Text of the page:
Sunday, June 20, 2010

Genetic counseling leads to father’s death and son's life long guilt

As soon as genetics solves one problem, others appear. You might think that the application of science to medicine is an undisputed boon. Petty has provided a compelling counter-example.

A man with Adult Polycystic Kidney disease due to an APKD1 mutation is in end-stage renal failure. A transplant from a matched, living, related, unaffected donor is highly desired. There is a 50:50 chance of passing on the APCD gene to his children. There are problems in his family, but he somehow persuades his adult children to have genetic testing to see if there are eligible donors. Each is apparently happy to donate a kidney to his/her father.

A can of worms is opened when 1 son realizes that he is the only child who can offer a good match. His brother is carrying the same mutation as his estranged father. The eligible son would rather save his kidney to help his brother than his father. Old animosities resurface and the family is in turmoil.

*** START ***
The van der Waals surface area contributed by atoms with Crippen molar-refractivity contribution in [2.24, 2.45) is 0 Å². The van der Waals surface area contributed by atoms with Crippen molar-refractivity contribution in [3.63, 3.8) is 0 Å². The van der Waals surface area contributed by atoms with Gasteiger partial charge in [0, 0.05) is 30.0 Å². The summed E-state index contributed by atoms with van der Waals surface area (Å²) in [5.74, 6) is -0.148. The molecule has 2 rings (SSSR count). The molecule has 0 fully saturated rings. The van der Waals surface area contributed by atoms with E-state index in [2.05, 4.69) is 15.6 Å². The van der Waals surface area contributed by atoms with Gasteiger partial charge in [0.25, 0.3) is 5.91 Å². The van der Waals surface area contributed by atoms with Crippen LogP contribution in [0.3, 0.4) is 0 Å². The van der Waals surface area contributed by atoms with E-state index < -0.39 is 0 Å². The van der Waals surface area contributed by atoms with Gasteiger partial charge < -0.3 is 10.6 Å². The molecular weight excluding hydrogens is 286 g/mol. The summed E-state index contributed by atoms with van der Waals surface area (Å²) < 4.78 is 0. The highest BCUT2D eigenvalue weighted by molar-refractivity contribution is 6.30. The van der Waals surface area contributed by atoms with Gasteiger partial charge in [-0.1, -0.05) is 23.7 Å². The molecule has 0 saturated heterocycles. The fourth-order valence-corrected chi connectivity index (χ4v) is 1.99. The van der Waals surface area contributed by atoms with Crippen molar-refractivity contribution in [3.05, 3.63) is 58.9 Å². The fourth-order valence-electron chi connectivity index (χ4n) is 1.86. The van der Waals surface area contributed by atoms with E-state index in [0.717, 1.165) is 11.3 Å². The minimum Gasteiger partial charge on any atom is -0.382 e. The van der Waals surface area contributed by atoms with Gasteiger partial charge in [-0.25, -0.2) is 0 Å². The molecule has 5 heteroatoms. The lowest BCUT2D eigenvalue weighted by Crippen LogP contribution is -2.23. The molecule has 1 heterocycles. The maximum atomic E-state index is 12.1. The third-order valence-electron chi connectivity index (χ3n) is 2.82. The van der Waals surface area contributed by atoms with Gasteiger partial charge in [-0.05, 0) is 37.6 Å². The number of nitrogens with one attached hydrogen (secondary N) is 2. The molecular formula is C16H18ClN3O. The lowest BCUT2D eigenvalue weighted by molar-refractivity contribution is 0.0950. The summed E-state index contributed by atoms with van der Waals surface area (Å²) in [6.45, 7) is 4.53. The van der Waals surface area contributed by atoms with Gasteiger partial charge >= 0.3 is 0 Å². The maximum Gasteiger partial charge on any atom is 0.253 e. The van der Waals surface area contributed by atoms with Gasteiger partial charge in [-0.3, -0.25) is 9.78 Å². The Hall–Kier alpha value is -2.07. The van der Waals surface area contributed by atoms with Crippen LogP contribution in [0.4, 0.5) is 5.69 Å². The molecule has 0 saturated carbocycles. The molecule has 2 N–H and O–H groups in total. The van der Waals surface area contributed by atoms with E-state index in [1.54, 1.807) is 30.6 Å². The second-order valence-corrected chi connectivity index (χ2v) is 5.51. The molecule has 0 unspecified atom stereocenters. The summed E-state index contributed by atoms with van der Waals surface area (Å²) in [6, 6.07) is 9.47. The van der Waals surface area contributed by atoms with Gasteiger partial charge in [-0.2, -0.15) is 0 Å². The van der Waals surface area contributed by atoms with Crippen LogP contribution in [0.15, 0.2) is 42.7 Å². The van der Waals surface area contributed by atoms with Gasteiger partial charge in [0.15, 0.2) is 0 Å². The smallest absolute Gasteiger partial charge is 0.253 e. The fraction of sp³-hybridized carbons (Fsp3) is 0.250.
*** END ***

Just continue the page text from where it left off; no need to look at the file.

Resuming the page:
How will you feel if the father dies of a complication of dialysis, and both his sons feel guilty forever? We should not be too surprised at all this. Often in medicine bad comes out of our good intentions.

How can you good outcome out of bad?

By remembering this example and not doing tests lightly and by making genetic counseling as professional as possible. So that the complications can be foreseen and disasters can be pre-empted. Furthermore, don’t have unreasonable expectations about what genetic counseling can do. The number of diseases being found to have a significant genetic component is increasing faster than geneticists can formulate rational guidelines for screening.

Source: Oxford handbook of clinical medicine